Kountze ISD Rejects Court’s Decision, Appeals

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Remember the cheerleaders that won the court case against the school district that was trying to prevent them from painting Bible verses and patriotic sayings on “run-through” signs at home then bringing them to football games for the team to run through?

Well, the school district lost in court. Appealed. Lost again. Now they’re back at it. Wasting more taxpayer money and preventing our Texas kids from expressing themselves the way they wish to express themselves.godbanner

One must wonder what would happen if they were to paint immoral things on these “run-throughs”. What would happen then? Not a thing, I presume. This is wrong, and this is happening in Texas, folks.

IN THE SCHOOL

Just a few short weeks ago the Kountze High School Cheerleaders and all of America celebrated when Liberty Institute secured a victory in the famous Bible banner case.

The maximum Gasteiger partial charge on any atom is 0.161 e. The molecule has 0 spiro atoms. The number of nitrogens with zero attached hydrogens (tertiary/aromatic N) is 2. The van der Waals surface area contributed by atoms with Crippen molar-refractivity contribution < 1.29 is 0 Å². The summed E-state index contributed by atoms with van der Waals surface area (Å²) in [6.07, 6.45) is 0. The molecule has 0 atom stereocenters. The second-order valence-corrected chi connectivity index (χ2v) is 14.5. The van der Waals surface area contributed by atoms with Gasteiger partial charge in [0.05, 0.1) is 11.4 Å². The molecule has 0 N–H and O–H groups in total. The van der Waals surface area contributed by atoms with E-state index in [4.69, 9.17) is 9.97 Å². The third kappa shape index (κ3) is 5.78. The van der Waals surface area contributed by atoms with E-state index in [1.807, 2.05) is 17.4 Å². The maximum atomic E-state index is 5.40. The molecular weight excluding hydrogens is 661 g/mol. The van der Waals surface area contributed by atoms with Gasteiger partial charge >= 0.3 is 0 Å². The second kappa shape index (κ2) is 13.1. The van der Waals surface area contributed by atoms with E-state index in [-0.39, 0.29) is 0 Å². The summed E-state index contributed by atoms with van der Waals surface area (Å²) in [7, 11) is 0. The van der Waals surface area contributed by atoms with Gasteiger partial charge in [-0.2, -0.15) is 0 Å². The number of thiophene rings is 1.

But now, joining a host of radical left groups like the ACLU and the extremist Freedom From Religion Foundation, the Kountze ISD wants to eliminate the free speech rights of its students.

Faith. Jesus Christ. Hope. Love—these are dirty words for students in Kountze, Texas.

After failing to suppress private expression of faith and losing its case against the cheerleaders, Kountze ISD filed an appeal.9095548_600x338

The Kountze district filed the appeal Tuesday. The district says it wants the 9th Texas Court of Appeals in Beaumont to clarify whether the Kountze High School cheerleaders have a free speech right to include the religious messages.

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The district says state District Judge Steve Thomas ruled the banners were allowed under the U.S. Constitution but stopped short of saying the cheerleaders had a free-speech right to them.

District lawyer Tom Brandt said the cheerleaders’ legal advocates “are reading into the court’s decision rights that just aren’t there.”

Seemed pretty clear to everybody who read it except for you, Tom.